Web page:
Skip to content

Judge orders Berlinger to turn over portions of footage

Post categories

  1. Newsgathering
Documentary filmmaker Joe Berlinger will have to turn over three categories of unused footage from the film "Crude: The Real…

Documentary filmmaker Joe Berlinger will have to turn over three categories of unused footage from the film "Crude: The Real Price of Oil" to the Chevron Corporation, according to an order issued yesterday by the three-judge panel of an appeals court.

Under the conditions of the order, Berlinger shall "promptly turn over" unreleased footage that relates to plaintiffs’ counsel in a pending lawsuit, private or court-appointment experts in that proceeding and any depicting the current or former officials of the Ecuadorian government.

In a statement released today, Berlinger said that while he had not seen the full opinion, which has not yet been released, he is pleased with the initial results.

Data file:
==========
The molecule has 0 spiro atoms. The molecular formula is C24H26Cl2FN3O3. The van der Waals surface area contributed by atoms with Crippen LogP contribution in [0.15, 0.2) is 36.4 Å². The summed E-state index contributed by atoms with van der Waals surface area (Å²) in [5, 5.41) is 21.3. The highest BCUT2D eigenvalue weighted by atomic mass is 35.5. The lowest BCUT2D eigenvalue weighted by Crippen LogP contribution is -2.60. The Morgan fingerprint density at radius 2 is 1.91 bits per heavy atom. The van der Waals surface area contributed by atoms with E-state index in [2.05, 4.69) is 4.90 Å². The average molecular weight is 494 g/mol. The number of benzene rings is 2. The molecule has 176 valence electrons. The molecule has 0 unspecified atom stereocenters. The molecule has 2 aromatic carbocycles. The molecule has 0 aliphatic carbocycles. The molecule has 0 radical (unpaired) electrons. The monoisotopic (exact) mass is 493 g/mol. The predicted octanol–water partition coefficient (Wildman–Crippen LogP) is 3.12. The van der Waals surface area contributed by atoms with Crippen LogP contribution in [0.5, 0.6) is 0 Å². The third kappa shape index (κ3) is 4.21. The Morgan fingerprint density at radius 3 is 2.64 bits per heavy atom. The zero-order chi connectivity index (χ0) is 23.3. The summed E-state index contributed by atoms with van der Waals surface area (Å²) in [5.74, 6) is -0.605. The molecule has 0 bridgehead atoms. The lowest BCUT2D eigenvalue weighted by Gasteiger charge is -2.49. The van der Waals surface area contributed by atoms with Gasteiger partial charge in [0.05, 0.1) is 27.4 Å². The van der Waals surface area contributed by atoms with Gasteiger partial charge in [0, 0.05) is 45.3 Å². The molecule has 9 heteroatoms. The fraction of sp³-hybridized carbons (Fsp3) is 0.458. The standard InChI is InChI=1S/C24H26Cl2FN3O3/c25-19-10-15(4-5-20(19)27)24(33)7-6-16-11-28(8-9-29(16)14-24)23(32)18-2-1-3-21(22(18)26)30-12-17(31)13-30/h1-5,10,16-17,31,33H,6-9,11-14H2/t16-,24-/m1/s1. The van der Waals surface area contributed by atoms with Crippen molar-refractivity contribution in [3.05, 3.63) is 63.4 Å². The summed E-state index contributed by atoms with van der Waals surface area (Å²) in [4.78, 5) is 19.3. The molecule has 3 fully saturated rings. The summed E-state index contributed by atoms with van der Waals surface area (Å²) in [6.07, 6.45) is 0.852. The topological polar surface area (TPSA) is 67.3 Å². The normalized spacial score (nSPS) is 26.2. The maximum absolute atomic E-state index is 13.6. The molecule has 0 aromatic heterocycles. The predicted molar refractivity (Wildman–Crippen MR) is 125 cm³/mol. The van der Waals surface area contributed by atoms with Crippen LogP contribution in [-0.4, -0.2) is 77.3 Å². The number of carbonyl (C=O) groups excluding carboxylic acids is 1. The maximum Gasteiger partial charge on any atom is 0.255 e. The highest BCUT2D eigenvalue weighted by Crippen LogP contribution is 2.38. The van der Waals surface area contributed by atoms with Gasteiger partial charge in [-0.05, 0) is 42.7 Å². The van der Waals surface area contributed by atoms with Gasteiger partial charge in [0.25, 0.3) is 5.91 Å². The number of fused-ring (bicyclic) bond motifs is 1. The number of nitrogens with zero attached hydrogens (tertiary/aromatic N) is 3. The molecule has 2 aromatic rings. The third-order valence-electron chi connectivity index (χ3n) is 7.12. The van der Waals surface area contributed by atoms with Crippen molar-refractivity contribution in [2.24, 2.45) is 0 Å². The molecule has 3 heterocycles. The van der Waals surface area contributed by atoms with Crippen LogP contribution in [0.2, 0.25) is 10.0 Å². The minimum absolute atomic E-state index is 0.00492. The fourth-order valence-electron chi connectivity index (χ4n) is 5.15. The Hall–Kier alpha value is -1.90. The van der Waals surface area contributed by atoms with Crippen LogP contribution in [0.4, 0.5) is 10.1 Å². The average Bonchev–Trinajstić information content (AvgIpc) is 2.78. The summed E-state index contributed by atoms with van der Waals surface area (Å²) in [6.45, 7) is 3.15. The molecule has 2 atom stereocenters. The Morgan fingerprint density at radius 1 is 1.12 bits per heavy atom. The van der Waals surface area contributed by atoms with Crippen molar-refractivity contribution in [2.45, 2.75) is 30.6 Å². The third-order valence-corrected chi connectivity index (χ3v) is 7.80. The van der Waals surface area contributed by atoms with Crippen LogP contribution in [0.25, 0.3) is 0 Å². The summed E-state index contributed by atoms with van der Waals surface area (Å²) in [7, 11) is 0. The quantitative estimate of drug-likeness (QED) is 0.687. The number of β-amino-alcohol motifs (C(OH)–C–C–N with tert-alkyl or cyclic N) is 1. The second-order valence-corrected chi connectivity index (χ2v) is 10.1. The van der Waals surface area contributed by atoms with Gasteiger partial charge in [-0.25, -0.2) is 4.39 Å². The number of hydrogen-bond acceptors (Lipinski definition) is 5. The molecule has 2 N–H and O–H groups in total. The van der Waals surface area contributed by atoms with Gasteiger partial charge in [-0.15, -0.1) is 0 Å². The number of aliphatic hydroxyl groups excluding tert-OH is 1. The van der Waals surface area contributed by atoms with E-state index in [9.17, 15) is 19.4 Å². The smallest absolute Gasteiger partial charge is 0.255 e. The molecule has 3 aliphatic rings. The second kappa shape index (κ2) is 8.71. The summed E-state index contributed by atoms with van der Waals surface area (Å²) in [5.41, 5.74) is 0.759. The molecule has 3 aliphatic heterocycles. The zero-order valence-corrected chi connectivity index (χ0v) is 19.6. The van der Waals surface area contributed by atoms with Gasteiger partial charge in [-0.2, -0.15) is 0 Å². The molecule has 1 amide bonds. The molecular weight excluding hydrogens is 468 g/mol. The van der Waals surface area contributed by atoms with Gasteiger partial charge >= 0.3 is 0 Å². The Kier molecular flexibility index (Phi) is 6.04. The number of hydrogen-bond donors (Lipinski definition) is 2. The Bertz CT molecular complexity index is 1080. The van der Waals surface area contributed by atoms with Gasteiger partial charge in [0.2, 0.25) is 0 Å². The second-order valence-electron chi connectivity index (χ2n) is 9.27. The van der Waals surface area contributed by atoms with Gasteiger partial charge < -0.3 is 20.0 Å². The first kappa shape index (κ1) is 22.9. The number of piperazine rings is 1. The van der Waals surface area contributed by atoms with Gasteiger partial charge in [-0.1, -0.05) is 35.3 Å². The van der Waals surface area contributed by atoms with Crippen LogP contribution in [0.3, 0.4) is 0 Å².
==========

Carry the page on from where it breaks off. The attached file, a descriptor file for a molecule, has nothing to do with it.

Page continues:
"The appeals court has substantially limited Judge Kaplan’s overbroad order, which was the main thrust of our appeal," Berlinger said. "The court has expressly prohibited Chevron from using any footage we do turn over in their public relations campaigns, a goal that was extremely important to me. The courts have affirmed that documentary filmmakers are journalists deserving of First Amendment protection."

Chevron had filed a petition to subpoena all 600 hours of Berlinger’s raw footage, which Berlinger, through his attorney Maura Wogan, opposed, citing a journalist’s privilege. Media organizations supported Berlinger’s position before the court.

While Wogan initially argued that all of the film was protected, in oral arguments Wednesday before the Court of the Appeals in New York (2nd Cir.), she said she’d be willing to turn over some of the outtakes if there was a narrowly tailored request for certain footage.

Randy Mastro, an attorney for Chevron, asserted that three categories were especially important to his clients to provide information that might assist them in fighting three lawsuits they are currently battling about the drilling of oil in the Ecuadorian rainforest. The appeals court’s order seems to mirror those categories.